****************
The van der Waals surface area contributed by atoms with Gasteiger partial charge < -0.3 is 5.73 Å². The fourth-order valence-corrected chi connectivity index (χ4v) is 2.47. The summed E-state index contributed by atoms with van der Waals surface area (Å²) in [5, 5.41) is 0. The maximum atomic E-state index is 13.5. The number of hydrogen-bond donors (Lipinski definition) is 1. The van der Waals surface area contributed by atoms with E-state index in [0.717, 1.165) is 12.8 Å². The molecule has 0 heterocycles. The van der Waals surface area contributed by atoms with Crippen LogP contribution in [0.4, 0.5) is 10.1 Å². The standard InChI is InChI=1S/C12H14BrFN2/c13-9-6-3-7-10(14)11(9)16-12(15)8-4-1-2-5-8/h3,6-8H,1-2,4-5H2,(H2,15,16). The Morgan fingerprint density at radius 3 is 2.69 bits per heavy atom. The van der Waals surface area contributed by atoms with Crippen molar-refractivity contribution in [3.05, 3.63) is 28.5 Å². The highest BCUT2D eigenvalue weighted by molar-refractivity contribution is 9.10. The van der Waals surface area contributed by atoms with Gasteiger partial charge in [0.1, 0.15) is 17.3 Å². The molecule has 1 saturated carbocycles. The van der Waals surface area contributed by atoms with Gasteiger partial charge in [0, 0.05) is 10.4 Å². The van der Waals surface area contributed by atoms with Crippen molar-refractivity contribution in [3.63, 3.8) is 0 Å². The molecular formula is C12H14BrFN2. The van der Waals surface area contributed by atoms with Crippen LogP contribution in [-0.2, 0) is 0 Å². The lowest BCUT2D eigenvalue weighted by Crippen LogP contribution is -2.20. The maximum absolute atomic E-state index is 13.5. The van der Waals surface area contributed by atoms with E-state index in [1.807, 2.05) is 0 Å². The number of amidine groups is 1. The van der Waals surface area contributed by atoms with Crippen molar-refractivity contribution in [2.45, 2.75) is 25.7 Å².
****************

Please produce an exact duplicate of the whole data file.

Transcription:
The van der Waals surface area contributed by atoms with Gasteiger partial charge < -0.3 is 5.73 Å². The fourth-order valence-corrected chi connectivity index (χ4v) is 2.47. The summed E-state index contributed by atoms with van der Waals surface area (Å²) in [5, 5.41) is 0. The maximum atomic E-state index is 13.5. The number of hydrogen-bond donors (Lipinski definition) is 1. The van der Waals surface area contributed by atoms with E-state index in [0.717, 1.165) is 12.8 Å². The molecule has 0 heterocycles. The van der Waals surface area contributed by atoms with Crippen LogP contribution in [0.4, 0.5) is 10.1 Å². The standard InChI is InChI=1S/C12H14BrFN2/c13-9-6-3-7-10(14)11(9)16-12(15)8-4-1-2-5-8/h3,6-8H,1-2,4-5H2,(H2,15,16). The Morgan fingerprint density at radius 3 is 2.69 bits per heavy atom. The van der Waals surface area contributed by atoms with Crippen molar-refractivity contribution in [3.05, 3.63) is 28.5 Å². The highest BCUT2D eigenvalue weighted by molar-refractivity contribution is 9.10. The van der Waals surface area contributed by atoms with Gasteiger partial charge in [0.1, 0.15) is 17.3 Å². The molecule has 1 saturated carbocycles. The van der Waals surface area contributed by atoms with Gasteiger partial charge in [0, 0.05) is 10.4 Å². The van der Waals surface area contributed by atoms with Crippen molar-refractivity contribution in [3.63, 3.8) is 0 Å². The molecular formula is C12H14BrFN2. The van der Waals surface area contributed by atoms with Crippen LogP contribution in [-0.2, 0) is 0 Å². The lowest BCUT2D eigenvalue weighted by Crippen LogP contribution is -2.20. The maximum absolute atomic E-state index is 13.5. The van der Waals surface area contributed by atoms with E-state index in [1.807, 2.05) is 0 Å². The number of amidine groups is 1. The van der Waals surface area contributed by atoms with Crippen molar-refractivity contribution in [2.45, 2.75) is 25.7 Å².